It's now been decided that it's OK for World Vision to hire only people who believe in the Father, the Son and the Holy Ghost.
It’s now been decided that it’s OK for World Vision to hire only people who believe in the Father, the Son and the Holy Ghost.
All three or you’re fired.
The courts ruled it was legal for the Federal Way-based relief agency to fire three workers because they failed a belief test. The case wrapped up Monday when the U.S. Supreme Court elected not to take it up, ending it in World Vision’s favor.
So what our biggest homegrown humanitarian group did was legal. But was it right — or wise? Should we keep sending them our tax dollars?
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I think the answer to the first question is clearly “no.” The second one is troubling to even ask, considering all the good that World Vision does in the world.
The case involved three workers, all apparently fine employees, who were fired after a corporate investigation found they no longer believed in all three parts of the Christian doctrine of the Trinity. They didn’t believe Jesus Christ is fully God.
Their attorney says they were still Christians. Just not the sort World Vision prefers. I think this probably means they had become Jehovah’s Witnesses or Unitarians or maybe Mormons. Nobody at World Vision would say.
But here’s the thing: They were in jobs like shipping, facilities and computer tech. Two had worked there more than a decade. So they were canned not for falling down on their jobs, but for veering off in their beliefs.
I asked World Vision why they need to be so pure.
Dean Owen, a spokesman there, said it’s just nonnegotiable.
“We do it because our faith is integral to our work,” he said. “That’s true whether it’s our people overseeing relief programs in more than a hundred countries, or whether it’s my friend Chuck, who runs our mailroom.”
The mail guy needs to believe in the Trinity, too?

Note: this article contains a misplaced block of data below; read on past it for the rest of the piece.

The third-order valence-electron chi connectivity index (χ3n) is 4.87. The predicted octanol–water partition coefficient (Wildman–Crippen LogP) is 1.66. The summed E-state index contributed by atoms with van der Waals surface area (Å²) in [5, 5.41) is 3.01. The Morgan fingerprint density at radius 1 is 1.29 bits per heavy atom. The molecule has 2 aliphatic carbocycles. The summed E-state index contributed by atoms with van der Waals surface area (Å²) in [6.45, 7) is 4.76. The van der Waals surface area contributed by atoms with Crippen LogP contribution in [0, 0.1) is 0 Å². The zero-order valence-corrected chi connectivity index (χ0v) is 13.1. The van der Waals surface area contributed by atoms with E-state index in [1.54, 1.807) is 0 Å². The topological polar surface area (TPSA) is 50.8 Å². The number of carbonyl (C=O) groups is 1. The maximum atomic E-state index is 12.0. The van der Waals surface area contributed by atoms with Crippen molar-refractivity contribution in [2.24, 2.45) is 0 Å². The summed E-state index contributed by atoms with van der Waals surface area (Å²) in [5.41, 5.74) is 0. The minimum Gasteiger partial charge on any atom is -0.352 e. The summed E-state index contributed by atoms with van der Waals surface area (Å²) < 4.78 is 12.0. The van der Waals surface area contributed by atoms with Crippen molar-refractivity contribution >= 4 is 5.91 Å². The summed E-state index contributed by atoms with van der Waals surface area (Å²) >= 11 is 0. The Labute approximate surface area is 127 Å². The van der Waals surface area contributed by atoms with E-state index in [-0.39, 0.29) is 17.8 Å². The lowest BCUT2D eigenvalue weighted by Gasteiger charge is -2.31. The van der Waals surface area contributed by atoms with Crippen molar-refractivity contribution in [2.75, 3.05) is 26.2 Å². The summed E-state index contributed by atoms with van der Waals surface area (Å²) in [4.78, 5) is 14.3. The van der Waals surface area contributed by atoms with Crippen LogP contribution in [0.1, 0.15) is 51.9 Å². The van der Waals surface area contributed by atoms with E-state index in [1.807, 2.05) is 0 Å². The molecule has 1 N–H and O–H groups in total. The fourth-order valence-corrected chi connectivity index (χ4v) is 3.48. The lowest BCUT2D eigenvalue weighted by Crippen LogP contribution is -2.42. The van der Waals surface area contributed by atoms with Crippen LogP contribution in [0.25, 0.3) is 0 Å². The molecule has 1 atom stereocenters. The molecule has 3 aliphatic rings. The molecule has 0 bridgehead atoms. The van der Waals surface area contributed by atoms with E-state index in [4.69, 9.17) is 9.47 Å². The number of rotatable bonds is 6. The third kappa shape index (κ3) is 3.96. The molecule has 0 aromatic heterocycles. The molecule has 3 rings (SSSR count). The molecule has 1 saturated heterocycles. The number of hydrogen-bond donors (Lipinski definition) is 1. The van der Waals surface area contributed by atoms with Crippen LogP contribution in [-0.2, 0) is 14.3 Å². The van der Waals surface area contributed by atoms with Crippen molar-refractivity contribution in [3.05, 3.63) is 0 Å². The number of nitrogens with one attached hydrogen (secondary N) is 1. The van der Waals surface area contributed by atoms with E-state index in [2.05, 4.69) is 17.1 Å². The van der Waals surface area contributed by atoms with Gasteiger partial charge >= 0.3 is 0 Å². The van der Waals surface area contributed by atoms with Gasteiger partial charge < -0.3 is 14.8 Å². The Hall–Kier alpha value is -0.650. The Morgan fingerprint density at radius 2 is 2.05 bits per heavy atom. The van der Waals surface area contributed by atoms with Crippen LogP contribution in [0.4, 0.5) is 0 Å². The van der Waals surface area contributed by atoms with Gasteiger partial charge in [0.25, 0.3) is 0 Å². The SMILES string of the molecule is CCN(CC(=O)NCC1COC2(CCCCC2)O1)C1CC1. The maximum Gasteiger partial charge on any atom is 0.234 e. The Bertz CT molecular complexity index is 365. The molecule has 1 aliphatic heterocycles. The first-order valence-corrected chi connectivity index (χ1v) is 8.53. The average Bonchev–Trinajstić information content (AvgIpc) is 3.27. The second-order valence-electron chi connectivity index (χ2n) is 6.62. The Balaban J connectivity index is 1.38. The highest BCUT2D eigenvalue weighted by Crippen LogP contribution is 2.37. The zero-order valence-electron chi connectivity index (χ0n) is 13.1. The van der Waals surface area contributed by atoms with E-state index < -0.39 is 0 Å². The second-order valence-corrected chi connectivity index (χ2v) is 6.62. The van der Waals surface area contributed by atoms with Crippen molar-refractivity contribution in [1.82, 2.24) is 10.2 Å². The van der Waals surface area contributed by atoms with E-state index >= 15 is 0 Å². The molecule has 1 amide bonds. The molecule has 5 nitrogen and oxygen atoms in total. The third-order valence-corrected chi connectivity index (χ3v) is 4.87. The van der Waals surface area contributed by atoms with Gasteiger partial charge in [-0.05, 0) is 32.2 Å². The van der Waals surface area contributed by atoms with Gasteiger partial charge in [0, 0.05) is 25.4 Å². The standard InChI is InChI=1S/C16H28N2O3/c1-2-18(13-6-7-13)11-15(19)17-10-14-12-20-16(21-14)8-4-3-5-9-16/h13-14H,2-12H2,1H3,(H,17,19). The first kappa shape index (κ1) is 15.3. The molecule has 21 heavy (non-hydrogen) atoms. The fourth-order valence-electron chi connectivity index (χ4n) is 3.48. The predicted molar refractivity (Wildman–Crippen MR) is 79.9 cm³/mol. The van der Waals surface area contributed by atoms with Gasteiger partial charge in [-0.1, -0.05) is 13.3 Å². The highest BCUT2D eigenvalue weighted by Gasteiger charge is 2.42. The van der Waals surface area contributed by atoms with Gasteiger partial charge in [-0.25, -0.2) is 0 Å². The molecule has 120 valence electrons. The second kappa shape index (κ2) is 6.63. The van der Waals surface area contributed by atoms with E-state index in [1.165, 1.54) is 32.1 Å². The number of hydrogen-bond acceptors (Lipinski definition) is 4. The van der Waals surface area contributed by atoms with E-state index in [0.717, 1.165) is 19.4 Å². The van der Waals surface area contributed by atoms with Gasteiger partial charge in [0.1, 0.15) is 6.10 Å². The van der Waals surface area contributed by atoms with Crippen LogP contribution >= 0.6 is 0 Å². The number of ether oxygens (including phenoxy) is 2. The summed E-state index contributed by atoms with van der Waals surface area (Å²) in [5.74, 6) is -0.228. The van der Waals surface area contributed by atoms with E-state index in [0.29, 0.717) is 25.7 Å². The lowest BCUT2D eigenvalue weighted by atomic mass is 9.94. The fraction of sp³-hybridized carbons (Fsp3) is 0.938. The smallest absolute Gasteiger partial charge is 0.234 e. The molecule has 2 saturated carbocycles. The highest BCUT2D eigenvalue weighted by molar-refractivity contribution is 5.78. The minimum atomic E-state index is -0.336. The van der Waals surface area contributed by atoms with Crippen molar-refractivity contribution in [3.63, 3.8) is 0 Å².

Now, the Catholics somehow manage to run one of the oldest and largest relief agencies in the world, as well as countless charities in and around Seattle, without excluding non-Catholics from most jobs.
Owen went on to say World Vision’s Christian-only policy applies just in the U.S. In Pakistan, many of their employees are Muslims. In Australia, aid agencies are barred from using a religious litmus test in hiring, so Owen said World Vision doesn’t even know the beliefs of most of its 500 workers there.
“How is that going, not knowing their beliefs?” I asked.
“Well, I haven’t heard of any terrible employment problems in our offices in Australia.”
“Couldn’t that be proof, from within your own organization, that you don’t need to do this here?”
“That’s one way to look at it,” Owen said. “But it’s not the way we do.”
The law gives religious groups that freedom to exclude. Whether it makes good business sense to do so is another matter.
I think World Vision is only hurting itself. I say that as someone who has donated money to World Vision in the past, as well as boosted their relief fundraising in this column.
One reader who applied to work there — but was denied because he’s in the Church of Jesus Christ of Latter Day Saints — summed it up in an email to The Seattle Times: “I love the organization, what they do, and that they do it in Christ’s name. But I find this to be very sad.”
This issue isn’t just a private one for World Vision. It gets a couple hundred million dollars a year from taxpayers. These are federal grants that, due to separation of church and state, must be spent with no regard to the religious beliefs of the recipients, or any attempt to convert them or proselytize about faith, period.
World Vision says it scrupulously keeps God out of it when it comes to federal funds.
I’ve always believed that. Now that I know even the mailroom guy has to swear to the Holy Ghost, I don’t know what to believe.
Danny Westneat’s column appears Wednesday and Sunday. Reach him at 206-464-2086 or email@example.com.